Network member Christian Karner’s co-edited volume on ‘The Use and Abuse of Memory’ is likely to be of particular interest in our preparations for Workshop 3 on the ‘Politics of Culture as Testimony’ (22 May 2017, University of Nottingham)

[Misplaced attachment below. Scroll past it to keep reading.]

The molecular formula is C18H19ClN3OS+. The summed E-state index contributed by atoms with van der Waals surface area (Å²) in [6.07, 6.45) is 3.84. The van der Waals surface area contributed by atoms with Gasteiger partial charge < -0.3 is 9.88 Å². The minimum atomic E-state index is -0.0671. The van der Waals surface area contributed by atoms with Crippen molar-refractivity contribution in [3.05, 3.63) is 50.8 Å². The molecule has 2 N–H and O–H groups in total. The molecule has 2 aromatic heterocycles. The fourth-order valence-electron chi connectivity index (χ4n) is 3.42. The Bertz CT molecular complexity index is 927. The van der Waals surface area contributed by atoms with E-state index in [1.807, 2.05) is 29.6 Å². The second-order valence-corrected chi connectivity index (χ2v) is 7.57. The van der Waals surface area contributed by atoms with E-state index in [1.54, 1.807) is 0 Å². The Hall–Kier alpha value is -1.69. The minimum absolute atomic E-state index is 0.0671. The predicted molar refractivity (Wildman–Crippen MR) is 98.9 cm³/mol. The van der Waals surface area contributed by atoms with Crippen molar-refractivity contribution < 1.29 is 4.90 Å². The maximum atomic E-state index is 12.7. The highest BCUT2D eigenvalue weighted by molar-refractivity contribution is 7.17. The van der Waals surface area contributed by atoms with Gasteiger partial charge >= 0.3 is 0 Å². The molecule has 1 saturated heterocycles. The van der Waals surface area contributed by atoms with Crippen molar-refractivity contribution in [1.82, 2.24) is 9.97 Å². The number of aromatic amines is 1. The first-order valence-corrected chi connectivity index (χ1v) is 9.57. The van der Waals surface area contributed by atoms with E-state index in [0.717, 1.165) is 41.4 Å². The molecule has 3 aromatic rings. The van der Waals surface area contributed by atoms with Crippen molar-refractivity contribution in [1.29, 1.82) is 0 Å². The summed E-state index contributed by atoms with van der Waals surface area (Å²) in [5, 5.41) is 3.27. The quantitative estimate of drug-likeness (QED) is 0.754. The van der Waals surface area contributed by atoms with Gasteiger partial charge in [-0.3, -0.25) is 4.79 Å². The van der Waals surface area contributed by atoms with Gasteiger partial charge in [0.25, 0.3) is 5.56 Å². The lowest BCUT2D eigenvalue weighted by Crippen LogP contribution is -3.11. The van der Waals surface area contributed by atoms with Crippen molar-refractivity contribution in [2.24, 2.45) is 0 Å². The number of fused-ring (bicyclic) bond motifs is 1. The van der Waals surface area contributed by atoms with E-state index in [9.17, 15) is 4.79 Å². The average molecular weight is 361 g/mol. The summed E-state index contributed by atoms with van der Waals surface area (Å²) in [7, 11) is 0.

Edited by Christian Karner and Bram Mertens, The Use and Abuse of Memory: Interpreting World War II in Contemporary European Politics brings together a group of leading international memory scholars in an inter-disciplinary endeavor. Embracing a diversity of methodological approaches that are applied to a broad range of social, political and cultural domains, the contributors trace and analyze the prominence, use and effects of both cultural memories and discursive invocations of World War II and the Holocaust across Europe in recent years. Whilst individual chapters are focused on particular national contexts, the editors’ introduction and epilogue provide a conceptual framing grounded in the wider literature on memory studies and the Holocaust, on the much-debated question as to the limitations and problems of thinking in historical analogies, and on D. Bell’s concept of the national “mythscape”. Each of the chapters provides an overview of the respective national memory politics since 1945; nonetheless, the consistent and characteristic focus here lies on examining how and why World War II has acquired ever greater prominence – as an interpretive lens – in the context of recent and current crises.